On Nov 23, Chinese media accused one of the chicken suppliers to KFC China known as the Su Hai Group of feeding toxic chemicals to chickens to accelerate their growth cycle from 100 days to a mere 45. KFC China responded that day, denying the allegations and stating that 45-day is the industry standard. At the same time, KFC China highlighted that Su Hai Group supplies less than 1% of its chicken supply.
That was obviously not good enough to stop the bleeding.
On Nov 29, just one week ahead of its December 6 Analyst Meeting, KFC China's owner, Yum! Brands (NYSE:YUM), issued a press release after the market close, guiding down China's same store sales (SSS) to -4%, from a previous projection of flat or low single-digit growth for Q4 2012. In addition, the company announced that new restaurant opening growth would decelerate from 700 in 2013 to 800 in 2012, citing a slowdown of China's economy.
The day after the announcement, YUM plunged 10%.
With some 3,700 stores in China, more than half of YUM's business now comes from KFC China, 44% revenue and 50% profits, to be specific. Although it now occupies half of the total fast-food industry in China, comparing China to the U.S., conceivably Yum! Brand is still in the very early innings of penetrating the China market. For every million people in China there are only 3.5 YUM! restaurants, compared with 58 in the U.S.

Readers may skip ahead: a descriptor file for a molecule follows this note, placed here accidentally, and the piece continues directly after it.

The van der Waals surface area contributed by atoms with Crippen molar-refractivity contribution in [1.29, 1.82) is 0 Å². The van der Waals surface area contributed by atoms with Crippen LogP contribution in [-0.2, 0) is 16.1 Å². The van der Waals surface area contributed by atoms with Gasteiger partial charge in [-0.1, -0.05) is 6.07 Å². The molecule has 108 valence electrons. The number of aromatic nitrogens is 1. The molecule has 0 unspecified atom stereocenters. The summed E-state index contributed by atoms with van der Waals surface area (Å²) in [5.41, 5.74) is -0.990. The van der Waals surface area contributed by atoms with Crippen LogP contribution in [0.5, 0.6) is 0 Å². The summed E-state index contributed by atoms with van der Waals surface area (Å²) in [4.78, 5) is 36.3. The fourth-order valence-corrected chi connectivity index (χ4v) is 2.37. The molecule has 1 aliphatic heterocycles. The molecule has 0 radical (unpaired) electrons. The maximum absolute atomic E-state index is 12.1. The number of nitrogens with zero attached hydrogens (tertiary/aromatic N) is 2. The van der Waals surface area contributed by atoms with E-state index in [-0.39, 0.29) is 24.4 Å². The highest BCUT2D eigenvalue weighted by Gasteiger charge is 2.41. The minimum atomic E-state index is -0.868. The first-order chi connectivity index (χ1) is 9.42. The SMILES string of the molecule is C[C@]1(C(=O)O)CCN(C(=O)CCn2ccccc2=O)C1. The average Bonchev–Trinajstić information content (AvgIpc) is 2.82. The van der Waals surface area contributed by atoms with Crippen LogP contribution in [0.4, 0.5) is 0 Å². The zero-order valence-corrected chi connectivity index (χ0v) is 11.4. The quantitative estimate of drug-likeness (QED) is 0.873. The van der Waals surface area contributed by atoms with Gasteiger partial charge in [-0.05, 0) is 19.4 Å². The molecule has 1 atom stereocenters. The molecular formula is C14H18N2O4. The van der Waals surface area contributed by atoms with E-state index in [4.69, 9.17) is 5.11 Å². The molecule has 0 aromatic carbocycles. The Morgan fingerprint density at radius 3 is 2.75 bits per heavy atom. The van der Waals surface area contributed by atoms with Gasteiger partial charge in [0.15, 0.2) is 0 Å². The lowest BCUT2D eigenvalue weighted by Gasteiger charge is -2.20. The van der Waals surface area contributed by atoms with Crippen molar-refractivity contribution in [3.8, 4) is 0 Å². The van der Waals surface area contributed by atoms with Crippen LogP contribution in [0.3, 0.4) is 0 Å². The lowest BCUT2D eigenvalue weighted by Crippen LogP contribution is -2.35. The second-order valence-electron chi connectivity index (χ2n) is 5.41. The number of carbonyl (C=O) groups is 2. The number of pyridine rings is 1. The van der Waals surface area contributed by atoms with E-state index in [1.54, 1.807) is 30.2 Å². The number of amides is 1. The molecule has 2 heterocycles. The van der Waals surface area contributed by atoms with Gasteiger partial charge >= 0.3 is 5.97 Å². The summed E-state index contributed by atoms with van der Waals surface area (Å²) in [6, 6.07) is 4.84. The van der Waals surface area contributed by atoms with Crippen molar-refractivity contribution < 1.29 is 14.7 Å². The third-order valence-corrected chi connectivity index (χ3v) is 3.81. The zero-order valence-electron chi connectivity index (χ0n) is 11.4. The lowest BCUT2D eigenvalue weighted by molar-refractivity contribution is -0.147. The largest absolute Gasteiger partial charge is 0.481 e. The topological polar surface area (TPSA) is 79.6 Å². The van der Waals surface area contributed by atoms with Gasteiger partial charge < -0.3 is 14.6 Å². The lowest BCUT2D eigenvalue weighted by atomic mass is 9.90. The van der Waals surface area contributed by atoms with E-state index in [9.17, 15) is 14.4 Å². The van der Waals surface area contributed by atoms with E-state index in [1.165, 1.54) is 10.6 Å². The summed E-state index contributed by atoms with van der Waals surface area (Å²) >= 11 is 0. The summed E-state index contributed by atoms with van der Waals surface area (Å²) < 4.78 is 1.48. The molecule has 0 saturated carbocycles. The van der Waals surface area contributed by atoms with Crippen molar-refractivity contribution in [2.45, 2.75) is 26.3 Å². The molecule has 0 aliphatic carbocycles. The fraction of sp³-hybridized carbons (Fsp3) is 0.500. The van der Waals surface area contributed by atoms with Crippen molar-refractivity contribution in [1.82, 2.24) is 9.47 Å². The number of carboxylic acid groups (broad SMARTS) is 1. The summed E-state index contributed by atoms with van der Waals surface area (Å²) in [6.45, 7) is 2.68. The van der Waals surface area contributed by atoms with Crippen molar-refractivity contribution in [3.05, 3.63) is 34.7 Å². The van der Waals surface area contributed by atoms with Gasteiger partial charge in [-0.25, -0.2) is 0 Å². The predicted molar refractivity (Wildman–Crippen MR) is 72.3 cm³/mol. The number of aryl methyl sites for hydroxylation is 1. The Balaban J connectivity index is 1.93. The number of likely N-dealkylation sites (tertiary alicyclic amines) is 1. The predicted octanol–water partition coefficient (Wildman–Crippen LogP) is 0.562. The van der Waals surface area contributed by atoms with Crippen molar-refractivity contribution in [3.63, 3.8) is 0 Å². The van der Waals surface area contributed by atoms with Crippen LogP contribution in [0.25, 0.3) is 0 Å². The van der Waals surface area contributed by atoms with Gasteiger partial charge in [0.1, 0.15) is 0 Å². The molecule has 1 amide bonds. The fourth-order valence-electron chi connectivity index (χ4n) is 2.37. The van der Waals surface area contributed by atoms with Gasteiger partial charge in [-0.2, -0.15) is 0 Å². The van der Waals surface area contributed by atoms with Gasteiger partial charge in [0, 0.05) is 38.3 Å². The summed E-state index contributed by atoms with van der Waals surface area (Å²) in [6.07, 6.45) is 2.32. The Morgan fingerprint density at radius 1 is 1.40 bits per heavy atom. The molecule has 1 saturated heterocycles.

So the "China slowdown" catchall, while somewhat valid, is unlikely to tell the entire story behind KFC China's dimming prospects. With no other notable factors on the horizon, the toxic 45-day chicken hullaballoo emerges as a possible culprit.
China's Social Media Reacts…with Alarming Signs
As the "fast" chicken story unfolded, the Chinese media - including the largest TV cable network CCTV - framed the story as a food safety scandal. Meanwhile, chatter about "KFC's 45-day chicken" picked up in online forums. Three leading internet sites went so far as to survey user opinions on the safety of KFC's food. And if there is any truth in the survey results, YUM is facing a bumpy road in China.
One would argue that in a country where food safety practice and standards are as infamously lousy as they are in China, this would blow over quickly. After all, it is fried chicken, not exactly considered the paragon of health to being with. However, this betrays a Western mindset. In China, KFC is premium fast food - a dining experience that symbolizes the purity and heartiness of American life.
More a Publicity Problem than a Toxicity One
According to a study published by the Minister of Agriculture of China in 2003, there are about 100 chicken breeds in China: 95 local and 5 imported breeds. Local ones are known as yellow chickens due to the color of their feathers. Imported ones have white feathers and are, unsurprisingly, called "white chickens."
Compared with white/imported chickens, the average yellow/local chicken has a higher feed-to-meat conversion rate (3.5:1, compared with white chickens' 2:1), a longer growth cycle (100 vs 45 days) and, naturally, sell at a higher wholesale price (RMB 28 per chicken vs. RMB 20).
In addition, white chickens are generally bred and raised in a more adverse environment to prompt the development of body weight. For example, the average farming space for a white chicken is about 130 sq inch. Yellow chickens, on the other hand, are mostly pasture raised and considered to be naturally bred.